House and Senate Leaders Differ on Property Tax Relief Proposals
This week, House Speaker Dade Phelan announced the filing of the House leadership’s property tax relief proposal – House Bill 2 by Ways and Means Chair Morgan Meyer. Representative Meyer also filed House Joint Resolution 1, which would put House Bill 2 on the Texas ballot if passed by the Legislature, leaving it up to voters to decide whether it is adopted as state law.
House Bill 2, also known as the Property Tax Relief Act, would lower school district property taxes by 28% through rate compression of school maintenance and operations taxes and reduce the limit on annual appraisal increases to 5% for all types of property in the state. House Bill 2 would result in the largest property tax cut in Texas history, saving homeowners in the state an average of $460 on their annual property tax bill in 2024, which would grow to $590 in 2025.
In the Senate, Lt. Governor Dan Patrick announced the filing of the Senate leadership’s property tax relief proposal – Senate Bill 3 by Senator Paul Bettencourt. Senator Bettencourt also filed Senate Joint Resolution 3, which would put Senate Bill 3 on the Texas ballot if passed by the Legislature, leaving it up to voters to decide whether it is adopted as state law.
Senate Bill 3 would raise the homestead exemption from $40,000 to $70,000. All Texas Senators signed onto the bill. The Senate’s proposal would provide a historic 75% increase in the homestead exemption that would provide an additional $341 in savings on average on a Texas homeowner’s school tax bill at the statewide ISD average tax rate of $1.136* each and every year.
The Lt. Governor and Speaker were quick to criticize each other’s plan.
Speaker Phelan told the Texas Public Policy Foundation’s Policy Summit Thursday, “We can talk about homestead exemptions all day long, and that is great. But what does that do for the small business? I have constituents who don’t even own a home, they pour it all back into their business, but when their values go up 200% and there’s nothing they can do about it… it’s not right. It’s not Texan, and the Texas House is gonna do something about it this session.”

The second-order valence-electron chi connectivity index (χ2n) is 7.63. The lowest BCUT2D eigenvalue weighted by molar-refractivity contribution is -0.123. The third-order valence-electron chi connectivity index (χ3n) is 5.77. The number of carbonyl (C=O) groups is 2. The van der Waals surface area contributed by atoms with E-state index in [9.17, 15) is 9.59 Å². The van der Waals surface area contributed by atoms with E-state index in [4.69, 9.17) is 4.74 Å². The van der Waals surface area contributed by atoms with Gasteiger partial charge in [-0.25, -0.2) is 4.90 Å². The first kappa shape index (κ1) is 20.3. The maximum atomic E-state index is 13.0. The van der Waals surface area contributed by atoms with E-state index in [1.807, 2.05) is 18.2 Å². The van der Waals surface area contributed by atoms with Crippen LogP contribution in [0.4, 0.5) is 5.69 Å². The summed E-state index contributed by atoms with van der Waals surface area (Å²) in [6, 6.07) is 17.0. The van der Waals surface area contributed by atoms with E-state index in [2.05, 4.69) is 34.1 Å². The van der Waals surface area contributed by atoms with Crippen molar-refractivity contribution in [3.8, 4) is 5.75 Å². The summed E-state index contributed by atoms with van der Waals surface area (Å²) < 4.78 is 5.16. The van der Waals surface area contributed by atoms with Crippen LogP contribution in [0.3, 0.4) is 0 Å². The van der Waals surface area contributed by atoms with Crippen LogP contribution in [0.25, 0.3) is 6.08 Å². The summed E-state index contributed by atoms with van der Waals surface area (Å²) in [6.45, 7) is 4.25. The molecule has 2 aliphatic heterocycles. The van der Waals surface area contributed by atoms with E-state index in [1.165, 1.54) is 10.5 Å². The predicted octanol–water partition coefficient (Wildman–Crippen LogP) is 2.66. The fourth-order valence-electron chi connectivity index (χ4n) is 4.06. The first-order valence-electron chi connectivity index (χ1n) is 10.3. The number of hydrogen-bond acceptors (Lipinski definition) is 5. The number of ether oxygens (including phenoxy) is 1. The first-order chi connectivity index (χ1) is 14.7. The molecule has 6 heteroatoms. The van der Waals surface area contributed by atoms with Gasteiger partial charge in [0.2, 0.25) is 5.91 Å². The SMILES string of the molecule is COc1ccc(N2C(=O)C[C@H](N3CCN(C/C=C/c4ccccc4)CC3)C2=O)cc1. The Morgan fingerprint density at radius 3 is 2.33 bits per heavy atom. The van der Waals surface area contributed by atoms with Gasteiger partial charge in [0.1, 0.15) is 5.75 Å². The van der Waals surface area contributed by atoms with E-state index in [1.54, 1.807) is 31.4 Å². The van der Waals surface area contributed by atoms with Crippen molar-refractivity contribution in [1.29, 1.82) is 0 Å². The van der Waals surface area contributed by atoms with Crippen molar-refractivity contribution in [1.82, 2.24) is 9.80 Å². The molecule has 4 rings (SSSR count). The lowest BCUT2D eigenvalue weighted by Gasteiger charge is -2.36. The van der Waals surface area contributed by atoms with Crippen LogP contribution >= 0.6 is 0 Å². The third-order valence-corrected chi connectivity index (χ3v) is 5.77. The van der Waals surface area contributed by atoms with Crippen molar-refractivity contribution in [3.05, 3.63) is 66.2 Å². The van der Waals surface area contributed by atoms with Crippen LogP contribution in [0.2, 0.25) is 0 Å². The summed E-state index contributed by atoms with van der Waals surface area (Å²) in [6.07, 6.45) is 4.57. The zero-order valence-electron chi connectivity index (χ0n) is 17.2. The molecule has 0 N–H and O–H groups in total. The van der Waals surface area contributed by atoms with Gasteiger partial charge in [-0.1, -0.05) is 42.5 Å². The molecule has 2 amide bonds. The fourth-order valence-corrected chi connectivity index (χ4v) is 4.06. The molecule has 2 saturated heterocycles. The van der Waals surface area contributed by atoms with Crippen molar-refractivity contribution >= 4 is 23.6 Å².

On the same stage just hours later, Lt. Governor Patrick publicly shot down the Speaker’s property tax relief plan. “I think the intentions of the House are good. But that would be a disaster and undo everything we’ve done that has brought property tax relief,” Patrick said. “The appraisal cap will undermine what we’ve accomplished. And what did we accomplish? We’re controlling local government spending to three and a half percent by counties and cities, and two and a half percent in our school districts. That’s how you lower property taxes.”
Speaker Phelan Announces Additional Texas House Priorities for 88th Legislature on Economic and Workforce Development
Speaker Phelan announced additional key legislative priorities of the chamber that are aimed at defending the state’s economic growth over the past two years and creating an opportunity for even more development as population continues to expand at a rapid pace.